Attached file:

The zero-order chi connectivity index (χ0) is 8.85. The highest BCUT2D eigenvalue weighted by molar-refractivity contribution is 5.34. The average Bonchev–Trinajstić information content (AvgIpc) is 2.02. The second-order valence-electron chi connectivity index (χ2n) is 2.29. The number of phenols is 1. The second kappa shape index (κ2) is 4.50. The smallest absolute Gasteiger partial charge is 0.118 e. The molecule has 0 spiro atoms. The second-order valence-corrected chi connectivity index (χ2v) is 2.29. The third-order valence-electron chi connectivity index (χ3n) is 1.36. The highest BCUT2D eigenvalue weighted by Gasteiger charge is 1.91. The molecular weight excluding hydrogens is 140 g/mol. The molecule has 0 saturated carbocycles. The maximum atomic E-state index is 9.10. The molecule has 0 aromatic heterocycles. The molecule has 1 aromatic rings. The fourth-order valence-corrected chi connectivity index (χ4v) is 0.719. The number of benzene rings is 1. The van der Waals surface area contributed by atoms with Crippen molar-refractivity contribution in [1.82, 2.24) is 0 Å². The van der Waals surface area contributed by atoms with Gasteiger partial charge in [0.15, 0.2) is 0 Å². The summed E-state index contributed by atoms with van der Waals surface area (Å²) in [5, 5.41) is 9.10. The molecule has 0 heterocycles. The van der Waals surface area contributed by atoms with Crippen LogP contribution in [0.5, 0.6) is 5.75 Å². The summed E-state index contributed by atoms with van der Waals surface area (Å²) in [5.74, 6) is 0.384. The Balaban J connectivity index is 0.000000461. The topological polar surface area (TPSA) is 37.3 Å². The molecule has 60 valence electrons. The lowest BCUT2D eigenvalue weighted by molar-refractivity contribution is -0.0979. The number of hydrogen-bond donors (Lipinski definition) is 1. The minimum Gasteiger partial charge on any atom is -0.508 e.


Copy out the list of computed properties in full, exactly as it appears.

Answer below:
The zero-order chi connectivity index (χ0) is 8.85. The highest BCUT2D eigenvalue weighted by molar-refractivity contribution is 5.34. The average Bonchev–Trinajstić information content (AvgIpc) is 2.02. The second-order valence-electron chi connectivity index (χ2n) is 2.29. The number of phenols is 1. The second kappa shape index (κ2) is 4.50. The smallest absolute Gasteiger partial charge is 0.118 e. The molecule has 0 spiro atoms. The second-order valence-corrected chi connectivity index (χ2v) is 2.29. The third-order valence-electron chi connectivity index (χ3n) is 1.36. The highest BCUT2D eigenvalue weighted by Gasteiger charge is 1.91. The molecular weight excluding hydrogens is 140 g/mol. The molecule has 0 saturated carbocycles. The maximum atomic E-state index is 9.10. The molecule has 0 aromatic heterocycles. The molecule has 1 aromatic rings. The fourth-order valence-corrected chi connectivity index (χ4v) is 0.719. The number of benzene rings is 1. The van der Waals surface area contributed by atoms with Crippen molar-refractivity contribution in [1.82, 2.24) is 0 Å². The van der Waals surface area contributed by atoms with Gasteiger partial charge in [0.15, 0.2) is 0 Å². The summed E-state index contributed by atoms with van der Waals surface area (Å²) in [5, 5.41) is 9.10. The molecule has 0 heterocycles. The van der Waals surface area contributed by atoms with Crippen LogP contribution in [0.5, 0.6) is 5.75 Å². The summed E-state index contributed by atoms with van der Waals surface area (Å²) in [5.74, 6) is 0.384. The Balaban J connectivity index is 0.000000461. The topological polar surface area (TPSA) is 37.3 Å². The molecule has 60 valence electrons. The lowest BCUT2D eigenvalue weighted by molar-refractivity contribution is -0.0979. The number of hydrogen-bond donors (Lipinski definition) is 1. The minimum Gasteiger partial charge on any atom is -0.508 e.